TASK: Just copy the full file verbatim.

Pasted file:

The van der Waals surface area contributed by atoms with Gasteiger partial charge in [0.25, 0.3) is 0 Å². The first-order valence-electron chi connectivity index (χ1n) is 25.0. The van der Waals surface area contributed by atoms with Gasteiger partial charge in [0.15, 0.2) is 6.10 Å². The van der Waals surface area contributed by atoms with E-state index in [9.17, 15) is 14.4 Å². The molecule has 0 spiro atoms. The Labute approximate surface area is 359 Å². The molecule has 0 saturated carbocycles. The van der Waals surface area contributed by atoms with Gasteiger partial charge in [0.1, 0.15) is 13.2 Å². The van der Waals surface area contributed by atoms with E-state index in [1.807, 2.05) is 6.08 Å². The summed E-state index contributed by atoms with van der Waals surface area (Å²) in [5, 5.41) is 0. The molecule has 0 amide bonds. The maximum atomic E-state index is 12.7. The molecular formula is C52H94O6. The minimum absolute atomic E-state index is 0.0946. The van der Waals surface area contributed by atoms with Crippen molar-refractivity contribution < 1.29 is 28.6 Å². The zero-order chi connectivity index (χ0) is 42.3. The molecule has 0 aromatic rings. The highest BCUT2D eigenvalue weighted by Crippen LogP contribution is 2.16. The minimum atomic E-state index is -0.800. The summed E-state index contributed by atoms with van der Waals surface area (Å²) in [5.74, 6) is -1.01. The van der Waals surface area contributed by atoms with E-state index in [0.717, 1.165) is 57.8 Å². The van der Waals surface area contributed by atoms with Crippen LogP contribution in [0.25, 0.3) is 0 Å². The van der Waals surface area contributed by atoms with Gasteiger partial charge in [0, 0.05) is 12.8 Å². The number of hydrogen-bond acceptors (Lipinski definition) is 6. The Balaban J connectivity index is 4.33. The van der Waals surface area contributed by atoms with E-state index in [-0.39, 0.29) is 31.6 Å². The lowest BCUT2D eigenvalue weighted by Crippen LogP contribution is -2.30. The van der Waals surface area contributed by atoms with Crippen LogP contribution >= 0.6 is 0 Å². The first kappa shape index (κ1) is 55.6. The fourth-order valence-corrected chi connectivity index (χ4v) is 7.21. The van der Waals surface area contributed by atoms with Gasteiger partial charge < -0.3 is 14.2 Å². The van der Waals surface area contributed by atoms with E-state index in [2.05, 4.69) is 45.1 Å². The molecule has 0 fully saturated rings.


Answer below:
The van der Waals surface area contributed by atoms with Gasteiger partial charge in [0.25, 0.3) is 0 Å². The first-order valence-electron chi connectivity index (χ1n) is 25.0. The van der Waals surface area contributed by atoms with Gasteiger partial charge in [0.15, 0.2) is 6.10 Å². The van der Waals surface area contributed by atoms with E-state index in [9.17, 15) is 14.4 Å². The molecule has 0 spiro atoms. The Labute approximate surface area is 359 Å². The molecule has 0 saturated carbocycles. The van der Waals surface area contributed by atoms with Gasteiger partial charge in [0.1, 0.15) is 13.2 Å². The van der Waals surface area contributed by atoms with E-state index in [1.807, 2.05) is 6.08 Å². The summed E-state index contributed by atoms with van der Waals surface area (Å²) in [5, 5.41) is 0. The molecule has 0 amide bonds. The maximum atomic E-state index is 12.7. The molecular formula is C52H94O6. The minimum absolute atomic E-state index is 0.0946. The van der Waals surface area contributed by atoms with Crippen molar-refractivity contribution < 1.29 is 28.6 Å². The zero-order chi connectivity index (χ0) is 42.3. The molecule has 0 aromatic rings. The highest BCUT2D eigenvalue weighted by Crippen LogP contribution is 2.16. The minimum atomic E-state index is -0.800. The summed E-state index contributed by atoms with van der Waals surface area (Å²) in [5.74, 6) is -1.01. The van der Waals surface area contributed by atoms with E-state index in [0.717, 1.165) is 57.8 Å². The van der Waals surface area contributed by atoms with Crippen LogP contribution in [0.25, 0.3) is 0 Å². The van der Waals surface area contributed by atoms with Gasteiger partial charge in [0, 0.05) is 12.8 Å². The number of hydrogen-bond acceptors (Lipinski definition) is 6. The Balaban J connectivity index is 4.33. The van der Waals surface area contributed by atoms with E-state index in [-0.39, 0.29) is 31.6 Å². The lowest BCUT2D eigenvalue weighted by Crippen LogP contribution is -2.30. The van der Waals surface area contributed by atoms with Crippen LogP contribution >= 0.6 is 0 Å². The first kappa shape index (κ1) is 55.6. The fourth-order valence-corrected chi connectivity index (χ4v) is 7.21. The van der Waals surface area contributed by atoms with Gasteiger partial charge < -0.3 is 14.2 Å². The van der Waals surface area contributed by atoms with E-state index in [2.05, 4.69) is 45.1 Å². The molecule has 0 fully saturated rings.